Google pays $125M to settle book scanning suit, creates Book Rights Registry

Google has settled lawsuits brought against it by authors and publishers who claimed Google’s scanning and indexing of copyrighted books was illegal. This ends a long-running stand-off. The suits were filed in 2005, a year after Google started its practice of scanning the world’s books.

The accord calls for Google to pay $125 million (more about where that money’s going in a second). In return, Google gets rights to display large portions of these in-copyright books, not just small abstracts.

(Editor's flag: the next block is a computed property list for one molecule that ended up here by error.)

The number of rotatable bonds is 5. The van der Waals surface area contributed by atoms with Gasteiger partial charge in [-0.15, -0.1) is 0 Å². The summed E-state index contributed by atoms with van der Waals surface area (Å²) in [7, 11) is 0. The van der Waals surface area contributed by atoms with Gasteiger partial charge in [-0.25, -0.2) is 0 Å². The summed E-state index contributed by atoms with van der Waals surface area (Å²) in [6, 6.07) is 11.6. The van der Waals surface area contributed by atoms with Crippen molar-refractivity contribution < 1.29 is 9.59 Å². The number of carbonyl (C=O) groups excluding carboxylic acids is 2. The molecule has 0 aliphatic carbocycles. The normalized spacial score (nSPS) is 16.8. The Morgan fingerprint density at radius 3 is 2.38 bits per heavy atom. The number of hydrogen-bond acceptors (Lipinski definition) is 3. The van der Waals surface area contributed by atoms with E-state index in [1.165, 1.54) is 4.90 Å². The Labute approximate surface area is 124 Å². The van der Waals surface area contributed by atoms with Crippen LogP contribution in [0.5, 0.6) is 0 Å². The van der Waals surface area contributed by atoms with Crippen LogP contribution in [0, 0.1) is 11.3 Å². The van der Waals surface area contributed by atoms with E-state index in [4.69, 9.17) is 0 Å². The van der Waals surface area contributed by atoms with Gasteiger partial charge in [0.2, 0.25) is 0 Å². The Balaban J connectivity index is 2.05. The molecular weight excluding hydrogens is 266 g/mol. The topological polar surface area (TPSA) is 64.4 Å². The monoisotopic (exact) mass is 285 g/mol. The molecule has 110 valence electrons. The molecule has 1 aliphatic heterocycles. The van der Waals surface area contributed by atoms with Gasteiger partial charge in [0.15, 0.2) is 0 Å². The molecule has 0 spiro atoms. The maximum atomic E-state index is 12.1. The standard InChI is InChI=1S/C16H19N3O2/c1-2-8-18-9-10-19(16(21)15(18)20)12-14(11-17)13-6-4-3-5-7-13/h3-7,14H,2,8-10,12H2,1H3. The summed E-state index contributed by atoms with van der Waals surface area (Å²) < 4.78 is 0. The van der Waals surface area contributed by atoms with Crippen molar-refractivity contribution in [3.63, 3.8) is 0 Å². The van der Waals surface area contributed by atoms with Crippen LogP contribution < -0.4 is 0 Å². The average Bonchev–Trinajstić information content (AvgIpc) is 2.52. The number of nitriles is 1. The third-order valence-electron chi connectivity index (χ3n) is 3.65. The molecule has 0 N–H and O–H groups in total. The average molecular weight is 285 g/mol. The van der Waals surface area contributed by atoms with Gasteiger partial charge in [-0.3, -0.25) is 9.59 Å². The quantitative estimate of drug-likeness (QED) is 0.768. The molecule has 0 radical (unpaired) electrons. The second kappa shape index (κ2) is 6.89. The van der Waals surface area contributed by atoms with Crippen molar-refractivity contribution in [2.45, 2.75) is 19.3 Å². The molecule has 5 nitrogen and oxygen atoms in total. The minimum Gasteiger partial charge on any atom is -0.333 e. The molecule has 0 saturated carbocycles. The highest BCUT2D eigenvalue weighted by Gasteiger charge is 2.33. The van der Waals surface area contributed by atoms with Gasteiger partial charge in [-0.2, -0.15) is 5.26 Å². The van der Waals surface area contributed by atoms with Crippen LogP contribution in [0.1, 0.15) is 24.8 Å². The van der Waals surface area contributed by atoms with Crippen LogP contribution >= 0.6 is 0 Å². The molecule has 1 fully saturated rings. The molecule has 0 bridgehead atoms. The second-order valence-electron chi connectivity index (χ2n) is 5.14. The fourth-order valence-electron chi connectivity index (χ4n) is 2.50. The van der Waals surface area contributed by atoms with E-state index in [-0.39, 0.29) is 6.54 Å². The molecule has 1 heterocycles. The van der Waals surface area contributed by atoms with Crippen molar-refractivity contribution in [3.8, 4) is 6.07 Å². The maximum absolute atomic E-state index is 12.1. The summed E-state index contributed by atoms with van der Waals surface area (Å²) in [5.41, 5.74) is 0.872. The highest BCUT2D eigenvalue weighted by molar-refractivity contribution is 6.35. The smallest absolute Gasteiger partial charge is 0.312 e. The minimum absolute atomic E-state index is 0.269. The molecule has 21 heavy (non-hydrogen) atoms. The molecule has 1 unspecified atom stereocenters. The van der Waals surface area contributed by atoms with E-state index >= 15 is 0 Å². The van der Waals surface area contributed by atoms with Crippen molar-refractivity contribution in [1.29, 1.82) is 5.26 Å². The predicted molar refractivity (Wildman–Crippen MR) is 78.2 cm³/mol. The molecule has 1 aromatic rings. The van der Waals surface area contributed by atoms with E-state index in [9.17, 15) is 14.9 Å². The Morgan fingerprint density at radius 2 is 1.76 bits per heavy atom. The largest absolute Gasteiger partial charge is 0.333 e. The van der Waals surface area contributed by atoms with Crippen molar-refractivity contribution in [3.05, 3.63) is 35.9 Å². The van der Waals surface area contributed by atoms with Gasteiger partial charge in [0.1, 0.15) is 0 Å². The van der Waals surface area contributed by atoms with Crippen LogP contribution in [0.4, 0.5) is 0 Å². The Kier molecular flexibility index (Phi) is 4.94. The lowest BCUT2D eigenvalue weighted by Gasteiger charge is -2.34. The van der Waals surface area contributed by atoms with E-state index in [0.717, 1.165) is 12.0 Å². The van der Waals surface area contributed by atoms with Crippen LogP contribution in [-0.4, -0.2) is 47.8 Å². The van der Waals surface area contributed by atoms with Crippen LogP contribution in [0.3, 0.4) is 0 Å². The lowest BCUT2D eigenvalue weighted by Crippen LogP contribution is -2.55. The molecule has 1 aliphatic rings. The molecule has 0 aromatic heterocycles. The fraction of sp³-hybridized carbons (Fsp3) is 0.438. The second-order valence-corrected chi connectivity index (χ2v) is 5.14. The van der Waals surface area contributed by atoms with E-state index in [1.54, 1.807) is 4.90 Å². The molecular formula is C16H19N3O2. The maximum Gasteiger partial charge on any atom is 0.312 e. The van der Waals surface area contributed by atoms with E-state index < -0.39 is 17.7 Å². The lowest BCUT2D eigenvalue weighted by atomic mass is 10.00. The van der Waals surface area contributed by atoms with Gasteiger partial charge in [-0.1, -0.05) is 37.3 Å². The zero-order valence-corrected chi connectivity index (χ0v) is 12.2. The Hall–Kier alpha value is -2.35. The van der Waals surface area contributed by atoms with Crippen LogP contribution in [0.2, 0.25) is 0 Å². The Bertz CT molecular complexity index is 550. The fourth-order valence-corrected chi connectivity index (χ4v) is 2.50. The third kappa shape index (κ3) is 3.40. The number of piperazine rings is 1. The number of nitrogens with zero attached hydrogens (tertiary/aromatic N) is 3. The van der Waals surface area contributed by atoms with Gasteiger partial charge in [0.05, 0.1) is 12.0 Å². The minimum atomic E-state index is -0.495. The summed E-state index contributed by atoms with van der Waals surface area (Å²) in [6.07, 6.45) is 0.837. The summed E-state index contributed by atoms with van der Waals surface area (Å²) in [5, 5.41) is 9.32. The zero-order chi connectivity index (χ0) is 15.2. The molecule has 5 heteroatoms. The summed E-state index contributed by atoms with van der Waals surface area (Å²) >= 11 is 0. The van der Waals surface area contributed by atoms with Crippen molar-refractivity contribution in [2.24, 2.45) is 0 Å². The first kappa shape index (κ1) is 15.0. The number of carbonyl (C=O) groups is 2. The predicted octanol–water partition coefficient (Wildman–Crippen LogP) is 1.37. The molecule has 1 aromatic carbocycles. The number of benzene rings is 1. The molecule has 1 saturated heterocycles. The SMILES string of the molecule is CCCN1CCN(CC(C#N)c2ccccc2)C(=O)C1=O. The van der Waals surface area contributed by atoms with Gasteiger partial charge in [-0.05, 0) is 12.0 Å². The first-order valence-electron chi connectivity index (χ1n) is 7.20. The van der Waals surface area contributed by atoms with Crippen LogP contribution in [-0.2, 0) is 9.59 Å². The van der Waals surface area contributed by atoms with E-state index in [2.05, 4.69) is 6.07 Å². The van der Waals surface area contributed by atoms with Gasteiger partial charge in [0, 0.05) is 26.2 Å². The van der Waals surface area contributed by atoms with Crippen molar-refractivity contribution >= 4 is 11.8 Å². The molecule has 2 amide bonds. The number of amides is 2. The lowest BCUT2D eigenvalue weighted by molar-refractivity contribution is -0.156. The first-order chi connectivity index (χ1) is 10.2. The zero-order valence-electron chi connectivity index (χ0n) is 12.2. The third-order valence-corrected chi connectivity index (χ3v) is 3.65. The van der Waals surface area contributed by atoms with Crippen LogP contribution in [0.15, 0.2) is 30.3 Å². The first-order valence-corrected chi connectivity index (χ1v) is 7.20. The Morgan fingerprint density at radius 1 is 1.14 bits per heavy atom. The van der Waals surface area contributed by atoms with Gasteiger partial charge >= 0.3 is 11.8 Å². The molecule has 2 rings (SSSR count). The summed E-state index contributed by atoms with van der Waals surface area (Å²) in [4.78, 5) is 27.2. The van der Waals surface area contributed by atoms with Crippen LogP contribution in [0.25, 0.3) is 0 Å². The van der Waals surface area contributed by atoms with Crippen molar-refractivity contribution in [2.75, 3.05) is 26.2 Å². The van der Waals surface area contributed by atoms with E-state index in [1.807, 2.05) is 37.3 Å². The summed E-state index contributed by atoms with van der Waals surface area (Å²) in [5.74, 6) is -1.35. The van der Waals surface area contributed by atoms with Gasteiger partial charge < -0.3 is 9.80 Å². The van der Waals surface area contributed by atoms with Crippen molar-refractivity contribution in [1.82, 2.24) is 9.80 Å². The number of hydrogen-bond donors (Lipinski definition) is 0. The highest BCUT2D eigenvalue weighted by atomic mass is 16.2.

The settlement must still be approved by the U.S. District Court for the Southern District of New York.

See Google’s blog post about the agreement here.

Notably, Google will also allow people to buy online access to the books. It will will create a royalty system to compensate authors and publishers for access to their works, governed by an independent, nonprofit Book Rights Registry (the registry will be funded by Google’s settlement payment). Royalty revenue will come from institutional subscriptions allowed under the system, book sales and ad-revenue sharing.

Book Search helping readers all over the world find books in over 100 languages. Google says more than 20,000 publishers have joined its partner program to allow readers to preview the books they find before buying them.

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